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Time does go slow

DOES time always march with an inexorable, steady beat? We have all experienced occasions when time appears, if not exactly to stand still, to be excruciatingly elongated: during sermons by particular preachers, or in General Synod.

Science might now support the phenomenon, we learned in Time, the first episode of a big-name documentary series presented engagingly by Dr Michio Kaku (BBC4, Sunday), a co-founder of String Field Theory in modern physics.

The passing of time is more than an industrial construct, a ploy by capitalist bosses to squeeze the last ounce out of a downtrodden proletariat by means of clocking-on, and time-and-motion stopwatches. Deep within our brains we all have a mechanism that fires cells in a pattern of beats which synchronises our bodies, a biological mechanism that we apparently share with every other terrestrial life-form.

But this steady rhythm can be altered: the production of adrenalin in moments of acute stress slows down our body time so that the perception of, say, a serious accident as happening in slow motion is in fact exactly what happens.

Speaking as a mere arts wallah, I thought Dr Kaku was concentrating on subjective rather than objective time, what we feel internally to be the passing of time rather than its actual passage: surely it's reasonable to expect that organisms would develop some mechanism to enable them to respond to the inexorable exterior temporal fluctuations - day and night, phases of the moon, the yearly progress of the earth round the sun. Perhaps all that will be addressed in future programmes, which, among other delights, promise to disclose why time proceeds in only one direction.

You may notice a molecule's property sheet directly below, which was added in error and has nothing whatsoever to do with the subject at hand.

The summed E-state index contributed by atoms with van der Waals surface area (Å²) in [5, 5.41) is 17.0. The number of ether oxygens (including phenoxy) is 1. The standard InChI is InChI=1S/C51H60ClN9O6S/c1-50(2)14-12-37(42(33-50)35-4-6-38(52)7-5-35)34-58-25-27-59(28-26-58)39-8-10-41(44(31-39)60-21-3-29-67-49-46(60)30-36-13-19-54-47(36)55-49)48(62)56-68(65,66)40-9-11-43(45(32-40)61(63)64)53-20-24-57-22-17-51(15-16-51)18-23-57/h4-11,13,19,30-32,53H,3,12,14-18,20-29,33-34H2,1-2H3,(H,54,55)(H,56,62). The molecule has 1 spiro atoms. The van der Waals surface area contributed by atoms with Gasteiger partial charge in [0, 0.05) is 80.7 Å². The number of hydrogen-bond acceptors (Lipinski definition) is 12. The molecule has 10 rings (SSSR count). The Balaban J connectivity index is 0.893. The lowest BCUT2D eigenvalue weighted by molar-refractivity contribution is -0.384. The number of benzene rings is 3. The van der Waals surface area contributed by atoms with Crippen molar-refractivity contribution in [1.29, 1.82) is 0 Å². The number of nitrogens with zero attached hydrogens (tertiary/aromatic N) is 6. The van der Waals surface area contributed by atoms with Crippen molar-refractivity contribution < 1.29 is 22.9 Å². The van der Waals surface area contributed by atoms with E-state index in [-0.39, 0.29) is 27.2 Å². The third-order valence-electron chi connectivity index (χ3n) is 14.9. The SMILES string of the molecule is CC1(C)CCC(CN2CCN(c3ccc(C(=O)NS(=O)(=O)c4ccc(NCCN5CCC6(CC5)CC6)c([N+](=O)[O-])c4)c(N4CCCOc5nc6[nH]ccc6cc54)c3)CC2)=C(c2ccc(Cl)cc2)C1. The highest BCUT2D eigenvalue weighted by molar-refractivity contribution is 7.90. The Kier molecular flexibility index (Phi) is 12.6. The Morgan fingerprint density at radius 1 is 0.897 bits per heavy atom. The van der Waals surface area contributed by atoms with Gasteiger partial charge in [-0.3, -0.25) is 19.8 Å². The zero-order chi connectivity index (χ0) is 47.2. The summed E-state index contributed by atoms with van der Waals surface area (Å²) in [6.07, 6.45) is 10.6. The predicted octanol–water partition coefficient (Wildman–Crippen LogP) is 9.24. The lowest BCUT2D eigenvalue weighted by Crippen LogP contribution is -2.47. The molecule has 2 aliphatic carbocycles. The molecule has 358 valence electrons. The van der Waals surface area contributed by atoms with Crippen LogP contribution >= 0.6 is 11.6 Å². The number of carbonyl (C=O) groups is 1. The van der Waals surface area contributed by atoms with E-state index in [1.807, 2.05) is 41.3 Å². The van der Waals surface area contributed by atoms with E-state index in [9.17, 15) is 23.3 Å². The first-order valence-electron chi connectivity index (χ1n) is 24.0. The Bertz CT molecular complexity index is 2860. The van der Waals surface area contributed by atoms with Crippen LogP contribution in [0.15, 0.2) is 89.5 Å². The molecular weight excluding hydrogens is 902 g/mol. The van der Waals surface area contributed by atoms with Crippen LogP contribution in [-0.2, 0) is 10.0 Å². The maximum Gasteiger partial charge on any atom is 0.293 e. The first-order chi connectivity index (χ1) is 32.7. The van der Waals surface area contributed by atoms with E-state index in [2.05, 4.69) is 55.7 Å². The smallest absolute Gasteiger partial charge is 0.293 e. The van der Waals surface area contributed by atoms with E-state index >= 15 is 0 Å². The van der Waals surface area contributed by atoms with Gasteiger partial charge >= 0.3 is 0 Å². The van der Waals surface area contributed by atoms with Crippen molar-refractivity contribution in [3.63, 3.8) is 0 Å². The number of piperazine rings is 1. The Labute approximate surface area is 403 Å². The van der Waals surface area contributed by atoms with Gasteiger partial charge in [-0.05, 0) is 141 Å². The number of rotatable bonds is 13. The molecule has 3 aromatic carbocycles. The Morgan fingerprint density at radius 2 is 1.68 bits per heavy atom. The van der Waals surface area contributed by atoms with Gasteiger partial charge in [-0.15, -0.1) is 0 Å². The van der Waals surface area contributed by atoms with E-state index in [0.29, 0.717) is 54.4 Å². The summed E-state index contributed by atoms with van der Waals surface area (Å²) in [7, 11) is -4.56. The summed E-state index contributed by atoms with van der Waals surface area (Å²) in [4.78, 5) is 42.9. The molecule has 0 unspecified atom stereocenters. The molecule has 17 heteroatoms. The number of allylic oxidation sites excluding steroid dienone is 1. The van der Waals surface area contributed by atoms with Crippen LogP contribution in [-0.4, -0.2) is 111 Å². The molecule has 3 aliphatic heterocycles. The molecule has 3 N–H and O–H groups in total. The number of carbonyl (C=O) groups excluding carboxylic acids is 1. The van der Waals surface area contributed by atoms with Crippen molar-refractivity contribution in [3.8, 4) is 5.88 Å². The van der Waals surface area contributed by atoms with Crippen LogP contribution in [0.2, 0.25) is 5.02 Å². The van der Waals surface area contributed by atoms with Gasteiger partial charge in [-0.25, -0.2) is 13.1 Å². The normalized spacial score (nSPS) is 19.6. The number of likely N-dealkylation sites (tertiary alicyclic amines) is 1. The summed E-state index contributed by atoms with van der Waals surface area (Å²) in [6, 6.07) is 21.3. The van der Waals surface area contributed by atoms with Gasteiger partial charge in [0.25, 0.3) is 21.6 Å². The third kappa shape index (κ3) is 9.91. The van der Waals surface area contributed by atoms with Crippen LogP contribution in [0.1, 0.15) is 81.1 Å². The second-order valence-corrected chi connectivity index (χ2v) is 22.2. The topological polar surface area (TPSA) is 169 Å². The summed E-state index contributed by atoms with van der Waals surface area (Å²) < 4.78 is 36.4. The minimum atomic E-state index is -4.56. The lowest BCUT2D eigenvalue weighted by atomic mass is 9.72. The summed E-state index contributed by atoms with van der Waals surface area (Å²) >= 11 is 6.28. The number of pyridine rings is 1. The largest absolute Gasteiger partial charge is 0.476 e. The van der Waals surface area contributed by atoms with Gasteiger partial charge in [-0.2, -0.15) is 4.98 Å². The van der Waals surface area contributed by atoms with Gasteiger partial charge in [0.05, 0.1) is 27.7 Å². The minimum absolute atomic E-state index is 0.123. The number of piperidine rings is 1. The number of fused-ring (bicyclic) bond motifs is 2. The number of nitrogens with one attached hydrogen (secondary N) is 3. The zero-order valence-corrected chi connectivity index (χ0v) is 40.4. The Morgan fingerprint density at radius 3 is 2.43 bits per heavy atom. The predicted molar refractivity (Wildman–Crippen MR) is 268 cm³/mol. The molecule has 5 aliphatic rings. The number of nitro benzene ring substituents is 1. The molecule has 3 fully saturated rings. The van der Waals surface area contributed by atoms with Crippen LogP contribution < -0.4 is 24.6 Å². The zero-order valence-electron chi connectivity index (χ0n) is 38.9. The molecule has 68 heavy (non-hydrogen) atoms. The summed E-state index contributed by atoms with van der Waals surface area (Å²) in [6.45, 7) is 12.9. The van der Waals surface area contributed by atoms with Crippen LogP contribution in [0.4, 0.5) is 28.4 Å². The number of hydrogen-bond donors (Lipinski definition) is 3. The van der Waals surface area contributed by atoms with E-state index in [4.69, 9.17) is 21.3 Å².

Time pretty much came to a standstill for me during the interminable Gideon's Daughter (BBC1, Sunday). This new drama is part of a celebration of the work of Stephen Poliakoff, and is intended as a riposte to the criticism that nowadays the BBC never commissions, well, new dramas.

On the showing of this and (in January) Friends and Crocodiles, they needn't bother. Both were self-indulgent: attempts to offer a dramatic critique of our recent history by weaving character and story around real events and political and social movements.

The characters had no internal reality: we were constantly told how important, successful, influential they were, but none of them said or did anything to make us believe these claims. On both occasions, a starry, wonderful cast, with no expense spared on location, design, and production, attempted to breathe life into wooden dialogue and incredible situation.

Our recent history was far more immediately summoned up by Searle's Progress (BBC4, Saturday), a celebration by his peers of the great cartoonist. Most telling was the way his famous St Trinian's drawings, the innovative presentation of schooldays as a time not of innocence, but of spite, torture, and crime, were a comic reworking of the terrible drawings that he smuggled out of his unspeakable sufferings at the hands of the Japanese as a prisoner of war.

It was a remarkable example of how art and humour can transform horror and degradation, a therapeutic coming-to-terms with the worst that humans can experience.


 

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